Dominance-Asserting "Power Poses" Are Probably As Ineffective As They Are Awkward


Robin Andrews

Science & Policy Writer

George Osborne, the former number-two politician in Britain, strikes a pose. Dan Kitwood/Getty Images

Dear America – no matter whether they are forces for good or flustered, petulant misanthropes, your politicians tend to be more charismatic than those in the UK. They tend to know how to handle a crowd and fire them up, whereas certain British lawmakers, including the former Chancellor of the Exchequer George Osborne, are often somewhat more awkward.

Take last year’s Conservative Party conference, where a number of politicians took the odd decision to stand with their legs fairly far apart (see above for example), and sometimes with their hands on their hips, in front of the nation. It was cringeworthy enough at the time, but a number of psychologists have recently poured cold water over the idea that this so-called “power pose” is ever a good pose to strike, as picked up recently by The Independent.


It’s meant to assert dominance, to give people the impression that the power poser has higher levels of testosterone, and are also more likely to be brave and prone to risk-taking behavior. Professor Dana Carney of the University of California Berkeley, for one, thinks that there’s very little evidence to back this theory up.

Back in 2015, she wrote on her website: “I do not have any faith in the embodied effects of power poses. I do not think the effect is real.” She pointedly refers to a 2010 paper she authored with Amy Cuddy – an associate professor of social psychology at Harvard Business School – in which they then thought that the effect was genuine.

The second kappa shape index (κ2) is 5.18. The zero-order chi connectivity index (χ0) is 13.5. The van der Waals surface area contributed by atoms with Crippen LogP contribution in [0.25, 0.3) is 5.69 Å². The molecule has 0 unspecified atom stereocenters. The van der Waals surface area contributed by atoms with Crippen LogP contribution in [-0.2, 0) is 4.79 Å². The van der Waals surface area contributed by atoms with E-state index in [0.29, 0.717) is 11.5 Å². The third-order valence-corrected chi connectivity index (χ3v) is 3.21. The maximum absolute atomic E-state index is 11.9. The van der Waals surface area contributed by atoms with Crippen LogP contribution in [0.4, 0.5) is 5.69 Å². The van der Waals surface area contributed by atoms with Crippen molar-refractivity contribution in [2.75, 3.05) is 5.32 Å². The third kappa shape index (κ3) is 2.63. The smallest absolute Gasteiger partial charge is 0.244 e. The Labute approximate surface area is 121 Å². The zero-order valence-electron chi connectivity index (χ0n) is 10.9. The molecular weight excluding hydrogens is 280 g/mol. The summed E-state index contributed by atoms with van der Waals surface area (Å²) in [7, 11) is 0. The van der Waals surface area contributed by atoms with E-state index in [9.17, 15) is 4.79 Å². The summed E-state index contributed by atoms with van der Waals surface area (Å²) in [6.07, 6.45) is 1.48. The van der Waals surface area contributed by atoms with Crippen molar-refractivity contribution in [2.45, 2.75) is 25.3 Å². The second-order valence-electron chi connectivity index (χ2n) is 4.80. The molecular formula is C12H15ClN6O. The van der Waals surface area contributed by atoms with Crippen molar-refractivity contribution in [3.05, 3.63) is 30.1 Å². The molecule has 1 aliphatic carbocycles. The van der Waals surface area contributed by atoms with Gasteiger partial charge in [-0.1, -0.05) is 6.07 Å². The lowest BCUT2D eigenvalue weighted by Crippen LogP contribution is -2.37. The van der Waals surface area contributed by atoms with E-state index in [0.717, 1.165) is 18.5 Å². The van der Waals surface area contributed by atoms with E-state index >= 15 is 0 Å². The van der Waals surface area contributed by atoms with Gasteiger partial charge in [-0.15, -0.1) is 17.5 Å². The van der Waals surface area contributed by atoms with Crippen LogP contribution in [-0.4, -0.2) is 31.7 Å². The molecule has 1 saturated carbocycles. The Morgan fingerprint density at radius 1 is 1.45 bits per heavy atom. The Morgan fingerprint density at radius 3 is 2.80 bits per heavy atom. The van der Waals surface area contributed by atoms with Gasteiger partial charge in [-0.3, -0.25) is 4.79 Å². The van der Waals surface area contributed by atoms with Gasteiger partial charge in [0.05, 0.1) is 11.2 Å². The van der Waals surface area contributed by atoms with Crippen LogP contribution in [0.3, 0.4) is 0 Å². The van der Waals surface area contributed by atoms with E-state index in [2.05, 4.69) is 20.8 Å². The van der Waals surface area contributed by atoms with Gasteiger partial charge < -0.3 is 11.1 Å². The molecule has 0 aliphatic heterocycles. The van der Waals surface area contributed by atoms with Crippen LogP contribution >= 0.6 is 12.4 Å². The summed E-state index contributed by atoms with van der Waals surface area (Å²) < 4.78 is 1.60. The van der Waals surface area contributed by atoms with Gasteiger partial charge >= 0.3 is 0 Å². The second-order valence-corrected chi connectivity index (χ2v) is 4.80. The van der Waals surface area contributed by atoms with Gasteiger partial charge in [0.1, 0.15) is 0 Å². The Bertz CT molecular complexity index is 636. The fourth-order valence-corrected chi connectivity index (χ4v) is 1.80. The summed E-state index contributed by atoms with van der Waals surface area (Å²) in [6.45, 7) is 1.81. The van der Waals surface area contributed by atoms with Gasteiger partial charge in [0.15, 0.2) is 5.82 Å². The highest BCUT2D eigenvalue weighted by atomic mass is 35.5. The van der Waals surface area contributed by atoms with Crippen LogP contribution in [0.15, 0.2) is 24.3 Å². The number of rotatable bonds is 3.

“The proud peacock fans his tail feathers in pursuit of a mate," they write in their earlier study. "The chimpanzee, asserting his hierarchical rank, holds his breath until his chest bulges. The executive in the boardroom crests the table with his feet, fingers interlaced behind his neck, elbows pointing outward.”

Back then, their experiments seemed to reveal that “posing in displays of power caused advantaged and adaptive psychological, physiological, and behavioral changes.”


Nowadays, Carney is deeply skeptical of their original findings, and she thinks that the evidence behind the use of the power pose is so superfluous that she advises people not to waste their time even researching it. “I discourage others from studying power poses. I do not teach power poses in my classes anymore,” she concluded on her website.

Nope. Looks silly. Sergey Nivens/Shutterstock

For her part, Cuddy has given a TED talk on how bad an idea it is to strike power poses in official settings, particularly during work meetings. Instead of recognizing a person’s confidence, experiments show that it actually encourages viewers to avert their gazes.

“Commanding a room as though you were a silverback leaves little space, physically or emotionally, for anyone else,” Cuddy said at the time.


She doesn’t think that the power pose is in itself ineffective in all cases, though, noting that for the people doing the power poses themselves, they do seem to have increased testosterone levels and lower cortisol levels, meaning they feel more confident and risk-prone going into a situation.

Other studies disagree, noting that they cannot successfully replicate these results in their own experiments. Cuddy has recently released a statement regarding Carney’s revelations, claiming that she stands by the original study, arguing that the primary conclusion was that power posing made people feel more powerful, and that the physiology effects that cannot be replicated are not important.

Either way, unless you’re a superhero, these power poses do look a little daft. So if you do want to try and use them to boost your confidence, you should probably give them a go in private.

Cuddy talks about how certain poses may improve your confidence, among other things. TED via YouTube


[H/T: The Independent]


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